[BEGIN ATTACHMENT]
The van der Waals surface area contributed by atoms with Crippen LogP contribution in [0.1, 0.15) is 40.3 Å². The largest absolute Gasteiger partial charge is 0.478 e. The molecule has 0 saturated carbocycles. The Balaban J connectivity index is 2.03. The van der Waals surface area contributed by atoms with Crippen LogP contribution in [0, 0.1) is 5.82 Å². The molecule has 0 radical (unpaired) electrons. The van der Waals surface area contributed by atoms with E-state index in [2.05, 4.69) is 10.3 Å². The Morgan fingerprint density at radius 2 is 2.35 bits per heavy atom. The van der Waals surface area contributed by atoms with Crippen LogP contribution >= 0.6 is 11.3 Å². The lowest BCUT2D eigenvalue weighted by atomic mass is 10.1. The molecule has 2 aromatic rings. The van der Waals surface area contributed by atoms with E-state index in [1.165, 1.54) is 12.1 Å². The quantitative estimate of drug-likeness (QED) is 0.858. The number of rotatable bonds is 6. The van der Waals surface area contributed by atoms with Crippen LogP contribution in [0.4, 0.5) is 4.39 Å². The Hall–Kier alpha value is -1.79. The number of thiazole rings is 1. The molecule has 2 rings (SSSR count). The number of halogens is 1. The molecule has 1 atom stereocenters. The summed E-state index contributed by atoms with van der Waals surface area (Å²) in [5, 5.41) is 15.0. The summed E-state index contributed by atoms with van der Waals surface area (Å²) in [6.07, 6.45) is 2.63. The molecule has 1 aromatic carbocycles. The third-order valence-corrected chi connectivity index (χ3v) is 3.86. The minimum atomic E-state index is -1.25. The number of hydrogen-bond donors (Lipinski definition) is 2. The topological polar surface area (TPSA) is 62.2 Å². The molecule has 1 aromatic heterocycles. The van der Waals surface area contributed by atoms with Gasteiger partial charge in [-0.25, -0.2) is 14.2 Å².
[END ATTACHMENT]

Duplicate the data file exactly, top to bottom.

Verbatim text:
The van der Waals surface area contributed by atoms with Crippen LogP contribution in [0.1, 0.15) is 40.3 Å². The largest absolute Gasteiger partial charge is 0.478 e. The molecule has 0 saturated carbocycles. The Balaban J connectivity index is 2.03. The van der Waals surface area contributed by atoms with Crippen LogP contribution in [0, 0.1) is 5.82 Å². The molecule has 0 radical (unpaired) electrons. The van der Waals surface area contributed by atoms with E-state index in [2.05, 4.69) is 10.3 Å². The Morgan fingerprint density at radius 2 is 2.35 bits per heavy atom. The van der Waals surface area contributed by atoms with Crippen LogP contribution >= 0.6 is 11.3 Å². The lowest BCUT2D eigenvalue weighted by atomic mass is 10.1. The molecule has 2 aromatic rings. The van der Waals surface area contributed by atoms with E-state index in [1.165, 1.54) is 12.1 Å². The quantitative estimate of drug-likeness (QED) is 0.858. The number of rotatable bonds is 6. The van der Waals surface area contributed by atoms with Crippen LogP contribution in [0.4, 0.5) is 4.39 Å². The Hall–Kier alpha value is -1.79. The number of thiazole rings is 1. The molecule has 2 rings (SSSR count). The number of halogens is 1. The molecule has 1 atom stereocenters. The summed E-state index contributed by atoms with van der Waals surface area (Å²) in [5, 5.41) is 15.0. The summed E-state index contributed by atoms with van der Waals surface area (Å²) in [6.07, 6.45) is 2.63. The molecule has 1 aromatic carbocycles. The third-order valence-corrected chi connectivity index (χ3v) is 3.86. The minimum atomic E-state index is -1.25. The number of hydrogen-bond donors (Lipinski definition) is 2. The topological polar surface area (TPSA) is 62.2 Å². The molecule has 1 aromatic heterocycles. The van der Waals surface area contributed by atoms with Gasteiger partial charge in [-0.25, -0.2) is 14.2 Å².